Advocates of publicly subsidized childcare called on Langley Township council to support a revamp of the province's daycare polices.
Sharon Gregson of the Coalition of Child Care Advocates of B.C. is putting forward a plan for integrated childcare. The key is to create a universal system that would cost a maximum of $10 a day, with no fees for families making less than $40,000.
High costs and a lack of spaces are the key concerns the group wants to address with their plan, said Gregson.
"It's a bigger, provincial issue and it needs provincial leadership," she said.
Making childcare cheaper will allow more people, especially women, to enter the workforce, generating economic growth and tax revenues, said Gregson.
The coalition wants the childcare system to be moved out of the province's Ministry of Children and Family Development and into the Ministry of Education.
Budgets for local childcare would be administered by boards of education.
That idea resulted in questions for Gregson from Councillor Charlie Fox, a former high school principal.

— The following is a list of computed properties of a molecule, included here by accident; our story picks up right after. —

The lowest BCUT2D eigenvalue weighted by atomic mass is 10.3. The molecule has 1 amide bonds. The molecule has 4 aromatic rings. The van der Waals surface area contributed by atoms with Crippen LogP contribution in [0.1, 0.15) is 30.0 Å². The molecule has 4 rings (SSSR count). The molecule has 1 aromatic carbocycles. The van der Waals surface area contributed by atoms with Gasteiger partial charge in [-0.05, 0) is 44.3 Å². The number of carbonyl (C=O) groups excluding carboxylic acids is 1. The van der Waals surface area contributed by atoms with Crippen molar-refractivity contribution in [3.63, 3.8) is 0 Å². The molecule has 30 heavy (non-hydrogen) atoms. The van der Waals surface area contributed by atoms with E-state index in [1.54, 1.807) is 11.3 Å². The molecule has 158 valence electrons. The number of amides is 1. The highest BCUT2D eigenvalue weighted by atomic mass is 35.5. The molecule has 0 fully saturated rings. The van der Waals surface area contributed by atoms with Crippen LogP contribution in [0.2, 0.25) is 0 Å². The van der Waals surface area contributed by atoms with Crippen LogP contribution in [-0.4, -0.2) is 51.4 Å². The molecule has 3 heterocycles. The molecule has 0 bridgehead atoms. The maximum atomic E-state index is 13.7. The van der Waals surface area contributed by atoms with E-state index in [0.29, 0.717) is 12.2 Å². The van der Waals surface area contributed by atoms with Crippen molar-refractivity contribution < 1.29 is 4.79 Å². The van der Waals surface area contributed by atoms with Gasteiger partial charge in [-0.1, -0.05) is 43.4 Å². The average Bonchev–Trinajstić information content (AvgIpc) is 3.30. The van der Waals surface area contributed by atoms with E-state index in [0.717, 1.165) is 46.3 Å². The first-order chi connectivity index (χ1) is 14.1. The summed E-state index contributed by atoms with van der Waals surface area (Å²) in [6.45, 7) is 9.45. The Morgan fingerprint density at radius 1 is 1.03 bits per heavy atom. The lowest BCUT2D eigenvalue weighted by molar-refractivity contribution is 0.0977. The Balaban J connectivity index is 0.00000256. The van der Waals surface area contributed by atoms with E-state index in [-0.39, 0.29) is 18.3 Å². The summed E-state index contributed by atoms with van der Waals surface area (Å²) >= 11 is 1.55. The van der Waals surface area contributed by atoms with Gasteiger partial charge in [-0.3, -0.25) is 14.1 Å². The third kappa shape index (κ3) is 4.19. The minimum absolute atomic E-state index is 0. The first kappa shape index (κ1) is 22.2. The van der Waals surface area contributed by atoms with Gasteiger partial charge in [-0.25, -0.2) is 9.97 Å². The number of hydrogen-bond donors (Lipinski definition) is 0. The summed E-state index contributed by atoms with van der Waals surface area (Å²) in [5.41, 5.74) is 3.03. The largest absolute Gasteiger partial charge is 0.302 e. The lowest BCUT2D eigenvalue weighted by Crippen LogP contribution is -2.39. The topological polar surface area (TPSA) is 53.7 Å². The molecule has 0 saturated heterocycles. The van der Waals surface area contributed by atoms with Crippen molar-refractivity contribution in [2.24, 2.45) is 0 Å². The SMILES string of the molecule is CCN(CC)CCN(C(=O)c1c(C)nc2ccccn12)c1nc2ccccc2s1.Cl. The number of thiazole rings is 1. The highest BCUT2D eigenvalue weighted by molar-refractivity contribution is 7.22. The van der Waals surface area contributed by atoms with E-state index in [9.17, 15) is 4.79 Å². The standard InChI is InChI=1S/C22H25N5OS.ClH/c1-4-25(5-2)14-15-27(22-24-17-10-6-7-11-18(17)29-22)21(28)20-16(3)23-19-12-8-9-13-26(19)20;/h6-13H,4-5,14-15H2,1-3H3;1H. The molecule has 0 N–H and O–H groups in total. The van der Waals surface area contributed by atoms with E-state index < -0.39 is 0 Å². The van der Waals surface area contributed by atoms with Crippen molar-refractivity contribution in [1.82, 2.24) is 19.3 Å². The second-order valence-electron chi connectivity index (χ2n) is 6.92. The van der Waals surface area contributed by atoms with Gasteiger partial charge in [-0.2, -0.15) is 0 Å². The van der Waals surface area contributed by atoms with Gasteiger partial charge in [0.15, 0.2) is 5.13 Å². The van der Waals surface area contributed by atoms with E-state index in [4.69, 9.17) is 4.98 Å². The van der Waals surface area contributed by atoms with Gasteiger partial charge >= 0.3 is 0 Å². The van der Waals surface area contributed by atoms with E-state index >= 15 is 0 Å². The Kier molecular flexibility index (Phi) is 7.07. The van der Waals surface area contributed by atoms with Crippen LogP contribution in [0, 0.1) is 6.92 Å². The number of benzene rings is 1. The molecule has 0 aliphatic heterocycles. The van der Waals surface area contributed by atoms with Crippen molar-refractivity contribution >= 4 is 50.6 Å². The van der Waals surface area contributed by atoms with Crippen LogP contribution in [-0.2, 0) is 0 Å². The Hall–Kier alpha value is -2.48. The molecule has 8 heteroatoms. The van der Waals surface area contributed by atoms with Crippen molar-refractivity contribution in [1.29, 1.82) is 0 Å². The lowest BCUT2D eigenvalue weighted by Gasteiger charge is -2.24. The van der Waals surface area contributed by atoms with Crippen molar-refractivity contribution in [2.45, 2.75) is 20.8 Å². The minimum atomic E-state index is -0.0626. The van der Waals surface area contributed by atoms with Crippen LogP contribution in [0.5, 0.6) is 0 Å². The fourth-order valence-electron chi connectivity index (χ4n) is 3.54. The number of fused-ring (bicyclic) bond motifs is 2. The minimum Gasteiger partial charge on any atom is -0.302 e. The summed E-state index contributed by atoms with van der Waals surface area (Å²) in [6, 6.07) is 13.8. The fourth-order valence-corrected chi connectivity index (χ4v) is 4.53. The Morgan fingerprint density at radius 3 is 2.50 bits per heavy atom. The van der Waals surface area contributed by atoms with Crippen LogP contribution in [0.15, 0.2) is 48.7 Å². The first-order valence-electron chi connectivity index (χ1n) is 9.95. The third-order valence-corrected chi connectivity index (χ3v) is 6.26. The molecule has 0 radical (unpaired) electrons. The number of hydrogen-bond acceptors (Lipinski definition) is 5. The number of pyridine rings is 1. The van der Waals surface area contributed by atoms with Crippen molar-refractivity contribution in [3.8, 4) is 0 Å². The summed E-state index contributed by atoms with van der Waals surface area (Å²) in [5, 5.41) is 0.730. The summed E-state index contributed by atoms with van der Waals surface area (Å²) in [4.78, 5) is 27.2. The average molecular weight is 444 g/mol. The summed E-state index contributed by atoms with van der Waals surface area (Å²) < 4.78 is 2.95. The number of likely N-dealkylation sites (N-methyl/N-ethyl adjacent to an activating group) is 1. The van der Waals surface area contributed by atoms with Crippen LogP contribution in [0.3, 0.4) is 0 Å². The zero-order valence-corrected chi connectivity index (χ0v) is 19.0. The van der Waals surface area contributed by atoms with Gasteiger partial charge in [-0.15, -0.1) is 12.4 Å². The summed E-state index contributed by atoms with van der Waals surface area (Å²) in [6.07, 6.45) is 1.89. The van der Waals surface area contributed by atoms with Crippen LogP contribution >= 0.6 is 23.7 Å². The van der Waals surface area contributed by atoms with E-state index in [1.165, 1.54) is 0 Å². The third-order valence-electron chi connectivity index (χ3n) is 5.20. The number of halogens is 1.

Fox wanted to know if principals would have to take over organizing daycare, as well as elementary and high school students, and if schools would have to suddenly integrate pre-school kids in daycares.
Gregson said principals, already with many duties, won't have to take over the job. In some cases, where schools are partly empty, daycares could be integrated into the buildings, making better use of the space.
However, in places like Langley, where many schools are already overcrowded, that obviously wouldn't work, said Gregson: "We need to be creative about how we currently use public space, but also to recognize we need to build new childcare spaces out in the community."